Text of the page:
My ears are always craving new sounds. I have a pretty good grasp of new releases and reissues between Rough Trade, Townsend Music, All Music, and Fat Beats. Nothing beats word of mouth, though, and Spotify is a great place to test out music before I commit to the vinyl. One of the best parts about working on the Libera Awards this year was that I could hear some of the best music released in 2020. The music I'm meant to hear always finds its way to me.

Your favorite place to see a concert.

There is a special place in my heart for gigs at Prospect Park. There is a short window for shows to happen there and within it there is a huge variety of acts that perform on that stage. In 2012, my wife went into labor during Sigur Ros and it's the only place I can take my daughter to see shows.

Your favorite music video, if you have one.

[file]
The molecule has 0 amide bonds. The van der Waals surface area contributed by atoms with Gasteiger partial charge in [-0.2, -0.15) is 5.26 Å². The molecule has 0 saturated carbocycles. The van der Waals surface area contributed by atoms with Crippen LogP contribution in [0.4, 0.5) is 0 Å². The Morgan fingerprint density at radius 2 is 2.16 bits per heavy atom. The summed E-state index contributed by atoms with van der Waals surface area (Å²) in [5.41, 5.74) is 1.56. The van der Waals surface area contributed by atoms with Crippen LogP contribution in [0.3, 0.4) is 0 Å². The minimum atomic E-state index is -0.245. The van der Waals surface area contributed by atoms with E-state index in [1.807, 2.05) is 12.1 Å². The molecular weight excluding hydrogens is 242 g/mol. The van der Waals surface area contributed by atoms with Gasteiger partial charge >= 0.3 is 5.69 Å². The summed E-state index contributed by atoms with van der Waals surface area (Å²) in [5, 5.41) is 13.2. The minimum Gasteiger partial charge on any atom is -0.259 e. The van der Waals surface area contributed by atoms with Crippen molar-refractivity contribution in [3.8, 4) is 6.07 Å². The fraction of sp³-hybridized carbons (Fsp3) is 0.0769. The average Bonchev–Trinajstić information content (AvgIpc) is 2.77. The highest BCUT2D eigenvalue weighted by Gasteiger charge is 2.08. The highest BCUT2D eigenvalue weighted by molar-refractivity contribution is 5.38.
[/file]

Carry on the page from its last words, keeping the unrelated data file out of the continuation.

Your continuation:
"Fell in Love with a Girl" by the White Stripes.

It doesn't get better for me than a stop motion Lego video. I'm a big fan of all Michel Gondry's work, but the idea of animating Lego blew my mind.

The White Stripes | Fell in Love with a Girl
Your favorite music-focused TV show and/or podcast.

I've not been able to find a good music-focused TV show or podcast that resonates with me.

A recent project you're proud of.

I wrapped up production on the 10th Anniversary Libera Awards for A2IM.

This was the first time for me art directing an award show. We had a small team, and I took care of art direction, design, and animation. It was an enormous amount of work, but it came out looking great in the end.

Someone else's project that you admired recently.